- Special Sections
- Public Notices
For a national political party that needs to regroup, the news just doesn’t get any better. Not when two possible 2012 presidential candidates have sidelined their careers with sex scandals.
Nevada Sen. John Ensign had just admitted and apologized for an affair he had when the bizarre news about South Carolina Governor Mark Sanford broke.
Sanford started out as a missing person, even lying to his staff about where he was. The story of hiking the Appalachian Trail turned out to be a cover for having been in Argentina with another woman.
What followed then was the usual litany of apologies, especially “to my wife,” as they always say. Very often in these cases the beleaguered wife stands alongside the “repentant” husband, offering her support, political and otherwise.
(To her credit, though, Mrs. Sanford seems to be having none of that. She threw her husband out, issued a very tough statement, basically telling him and the media to leave her alone while she deals with this. You go, lady.)
Ensign had been mentioned as a possible presidential candidate for 2012, and Sanford, as chair of the Republican Governor’s Association, had only recently seen his own star rise to that level. But they’re both finished at the national level now. Sanford quit as chair of the governor’s association, and may yet have to resign as governor.
It’s certainly true that such scandals aren’t the exclusive property of either party. Democrat John Edwards suffered a similar fate, but after his presidential prospects were beaten anyway by the success of Barack Obama.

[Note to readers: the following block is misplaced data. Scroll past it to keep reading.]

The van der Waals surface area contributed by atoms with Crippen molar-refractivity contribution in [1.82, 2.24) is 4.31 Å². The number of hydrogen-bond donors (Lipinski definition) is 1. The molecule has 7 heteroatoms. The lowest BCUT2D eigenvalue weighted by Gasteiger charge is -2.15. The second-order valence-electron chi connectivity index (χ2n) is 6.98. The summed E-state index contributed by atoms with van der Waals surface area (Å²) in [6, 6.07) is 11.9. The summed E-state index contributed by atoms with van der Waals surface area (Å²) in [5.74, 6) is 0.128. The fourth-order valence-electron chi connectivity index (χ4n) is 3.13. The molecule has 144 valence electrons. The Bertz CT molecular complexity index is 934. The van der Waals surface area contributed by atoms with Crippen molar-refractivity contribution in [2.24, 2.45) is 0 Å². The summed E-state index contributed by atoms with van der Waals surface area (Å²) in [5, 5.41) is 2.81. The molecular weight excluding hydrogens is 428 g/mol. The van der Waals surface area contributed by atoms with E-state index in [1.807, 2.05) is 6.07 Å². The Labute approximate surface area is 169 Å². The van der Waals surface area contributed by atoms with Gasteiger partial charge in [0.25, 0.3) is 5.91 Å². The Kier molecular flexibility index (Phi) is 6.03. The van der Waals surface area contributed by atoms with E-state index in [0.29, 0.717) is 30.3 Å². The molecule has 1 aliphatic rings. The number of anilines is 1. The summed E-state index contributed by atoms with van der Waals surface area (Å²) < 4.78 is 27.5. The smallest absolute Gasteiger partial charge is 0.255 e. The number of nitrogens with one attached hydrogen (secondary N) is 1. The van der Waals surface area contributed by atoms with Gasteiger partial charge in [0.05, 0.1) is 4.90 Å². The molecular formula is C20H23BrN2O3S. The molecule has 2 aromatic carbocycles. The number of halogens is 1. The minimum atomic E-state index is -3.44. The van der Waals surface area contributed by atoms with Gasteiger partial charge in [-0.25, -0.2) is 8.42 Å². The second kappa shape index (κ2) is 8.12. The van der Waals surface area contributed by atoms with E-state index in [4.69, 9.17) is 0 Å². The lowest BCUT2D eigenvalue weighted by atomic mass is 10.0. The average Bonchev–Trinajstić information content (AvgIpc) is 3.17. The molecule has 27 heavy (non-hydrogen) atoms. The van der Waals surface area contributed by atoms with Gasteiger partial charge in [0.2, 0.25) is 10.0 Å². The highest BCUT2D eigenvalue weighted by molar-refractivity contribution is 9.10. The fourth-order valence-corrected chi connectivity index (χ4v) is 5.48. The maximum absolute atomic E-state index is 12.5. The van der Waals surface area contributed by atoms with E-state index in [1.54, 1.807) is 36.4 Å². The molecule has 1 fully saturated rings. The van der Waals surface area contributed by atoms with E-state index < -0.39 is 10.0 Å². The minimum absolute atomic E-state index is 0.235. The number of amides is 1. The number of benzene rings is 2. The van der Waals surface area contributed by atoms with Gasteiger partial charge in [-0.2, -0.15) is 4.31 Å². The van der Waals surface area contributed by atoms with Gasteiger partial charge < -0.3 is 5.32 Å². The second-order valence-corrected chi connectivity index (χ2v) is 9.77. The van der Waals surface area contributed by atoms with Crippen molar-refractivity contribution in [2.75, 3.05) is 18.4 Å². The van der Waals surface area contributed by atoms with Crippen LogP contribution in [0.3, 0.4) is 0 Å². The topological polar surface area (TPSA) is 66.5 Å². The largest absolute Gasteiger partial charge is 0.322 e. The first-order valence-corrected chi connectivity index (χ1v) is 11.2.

The particular problem for Republicans in these matters is the way they pose as morally superior to the other party. The members of the party of morality simply aren’t supposed to have these failings. When they do, the gap between their words and their actions is more apparent than it might otherwise have been.
This was the case last year when Sarah Palin, the darling of the religious right for her prim stance on morality and abortion, had to suffer the political consequences of her teen daughter’s pre-marital sex and pregnancy.
It was ultimately okay with her supporters as long as the Palins could say Bristol had been “forgiven.” Now she’s turned into a crusader against teen sex, a practice right out of the “Do as I say, not as I do” school of philosophy.
The other aspect of the GOP’s self-proclaimed morality is the way it’s always focused on sex or sex-related matters. They never seem outraged by such immoral practices as unjustified war or various cruelties in the marketplace. The destruction of the planet’s environment is an immorality to many of us, but too many conservatives consider that a “myth.”
The scandals also come at a time when Republicans need to figure out a way to reconnect with the American people. Instead, many of them are too wedded to the very policies that produced George W. Bush and the electoral disasters he brought with him.
Ensign and Sanford may have learned very painful lessons. But many other Republicans have not. When you’re obsessed with personal and private behavior, and you set up standards that are almost impossible to meet, well, you shouldn’t be surprised when those standards can’t be met.
The party of morality has a lot more to learn about morality before it continues to lecture the rest of us.
* * * * *
Rick Howell, a Bedford native, is a member of the Roanoke City Democratic Committee, and can be reached by e-mail at NewCenHowell@aol.com.